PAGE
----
Many labs today do not fall into the category of a High Reliability Organization. Complex and dangerous tasks do occur in the field, but safety incidents are not uncommon. It may be because lab employees are not educated enough about the consequences. There are definite hazards when working in the lab setting, but often they are not in the forefront of the lab techs’ minds, safety is not made a priority. It needs to be discussed more. Or maybe the reason is that many of the hazards in the lab do not always have more immediate consequences. Organisms involved with exposures have incubation periods, and disease states (like cancer) can take years to develop after a safety incident.

In the airline and nuclear industries, if a safety error is made, the consequence is usually immediate, and deadly for many. Is that it? Is that why people don’t have the same reaction to safety issues in the lab? What can we do as safety professionals to change that? I believe we can change it- and it will take checklists, training and safety awareness.

Dan Scungio, MT(ASCP), SLS, CQA (ASQ) has over 25 years experience as a certified medical technologist. Today he is the Laboratory Safety Officer for Sentara Healthcare, a system of seven hospitals and over 20 laboratories and draw sites in the Tidewater area of Virginia. He is also known as Dan the Lab Safety Man, a lab safety consultant, educator, and trainer.

Floating in a Sea of Uncertainty: Finding a Lifeboat

As we all find ourselves 9 months into 2020, which is arguably the worst year in living memory for many people, we face daily ongoing challenges of completing our work, finding work, adapting our work, feeding our children, schooling our children, preserving our health, caring for loved ones, and trying to not let the daily stress piped in from every communication channel send us over the edge. There are many people who have had a stellar year and have become richer beyond anyone’s imagining as the multitude of crises have fed their business models. There are many people we have lost prematurely due to an uncontrolled viral plague who would have contributed so much had they lived. Amidst all of this, there are individuals dealing with everyday problems in the chaotic setting of 2020—cancer, mental illness, disability, disparities, financial burdens, etc. Personally, I have a dear friend who was on the brink of a complete mental breakdown in 2019 for who I now feel I am on suicide watch 24/7. Life is normally hard, but it has certainly been abnormally hard for the past 9 months. I do not wish to point fingers, place blame, use hindsight, or make astute observations that are of no value—what my sports colleagues call the Monday quarterback effect. What I do want to do is open up to anyone reading this with a few of the things I have done in the last 9 months that have provided comfort and reminded me that, “This too shall pass.”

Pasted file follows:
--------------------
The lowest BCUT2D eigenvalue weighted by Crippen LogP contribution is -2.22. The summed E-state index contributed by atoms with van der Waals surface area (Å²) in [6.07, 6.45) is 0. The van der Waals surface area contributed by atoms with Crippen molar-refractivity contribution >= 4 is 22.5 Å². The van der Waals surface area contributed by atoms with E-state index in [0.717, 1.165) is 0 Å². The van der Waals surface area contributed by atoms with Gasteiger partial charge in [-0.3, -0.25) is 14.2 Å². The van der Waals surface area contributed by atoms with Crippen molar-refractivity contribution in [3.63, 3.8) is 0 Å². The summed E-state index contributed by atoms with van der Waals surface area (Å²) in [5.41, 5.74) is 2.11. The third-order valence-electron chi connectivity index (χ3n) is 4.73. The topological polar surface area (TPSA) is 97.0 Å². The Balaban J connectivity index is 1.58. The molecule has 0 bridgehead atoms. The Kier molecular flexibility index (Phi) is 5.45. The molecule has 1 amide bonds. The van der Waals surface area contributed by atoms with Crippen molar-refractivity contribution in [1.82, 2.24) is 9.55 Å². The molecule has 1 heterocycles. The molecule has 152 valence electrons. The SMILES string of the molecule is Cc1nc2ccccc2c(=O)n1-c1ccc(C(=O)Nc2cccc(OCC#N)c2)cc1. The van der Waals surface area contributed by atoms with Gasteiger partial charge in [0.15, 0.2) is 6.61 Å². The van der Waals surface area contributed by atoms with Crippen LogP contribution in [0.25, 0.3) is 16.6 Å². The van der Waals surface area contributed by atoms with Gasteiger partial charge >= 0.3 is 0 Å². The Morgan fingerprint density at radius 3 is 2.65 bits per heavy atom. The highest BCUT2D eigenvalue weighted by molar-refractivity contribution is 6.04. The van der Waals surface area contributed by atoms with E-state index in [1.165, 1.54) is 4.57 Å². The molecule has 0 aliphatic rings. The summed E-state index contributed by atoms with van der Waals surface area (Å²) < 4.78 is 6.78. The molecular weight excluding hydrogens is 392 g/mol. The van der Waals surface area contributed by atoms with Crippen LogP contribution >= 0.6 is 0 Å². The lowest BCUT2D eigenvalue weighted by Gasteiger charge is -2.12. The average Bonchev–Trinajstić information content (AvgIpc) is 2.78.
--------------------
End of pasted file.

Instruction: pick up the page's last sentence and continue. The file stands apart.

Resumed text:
Take a stroll down memory lane – When I was younger, I used to take a lot of photographs with an actual camera and film. I would probably pass out if I knew exactly how much money I have spent in my life on buying and developing film. My dad was also an amazing photographer and probably knew more about taking traditional photographs than I know about infectious disease. During a certain period (end of high school through the beginning of residency – about 10 years), I was always taking photos and had at least three cameras all the time: a polaroid, an SLR, and point-and-shoot. I was not a very good photographer overall and most people quickly got annoyed with my constant snapping. But I am a collector so every photo I took was placed in an album. In organizing my garage on a Saturday recently when I was looking for anything to do because there was nothing really to do socially outside of my home, I made the decision to reorganize all of my photos into boxes by year and/or event and get rid of the photo albums. I do not recommend that unless you have a lot of time on your hands. But what I do recommend, and I greatly enjoyed, was going through EVERY photograph in my collection. There is a small box from when I was young that were taken by others as well as high school. There is a small box from college. There are literally 12 boxes from medical school and 6 boxes of my family. What did that mean in reality? I was incredibly happy in medical school. I remember being unhappy in high school and college. I have only a handful of friends each from high school, college, and medical school that I am in contact with regularly so no bias in that regard. But I wanted to remember medical school to a much greater degree than I had college or high school. My family is similar as I love my family. Seeing pictures of my grand parents who have all passed and my little cousins before they became grandparents made me feel happy and nostalgic. You have got photos somewhere (and I don’t mean the loads of ridiculous selfies on your Facebook account). Go dig them out and flip through them. If you find some true gems, post them on your social media. Share your memories and you will naturally smile.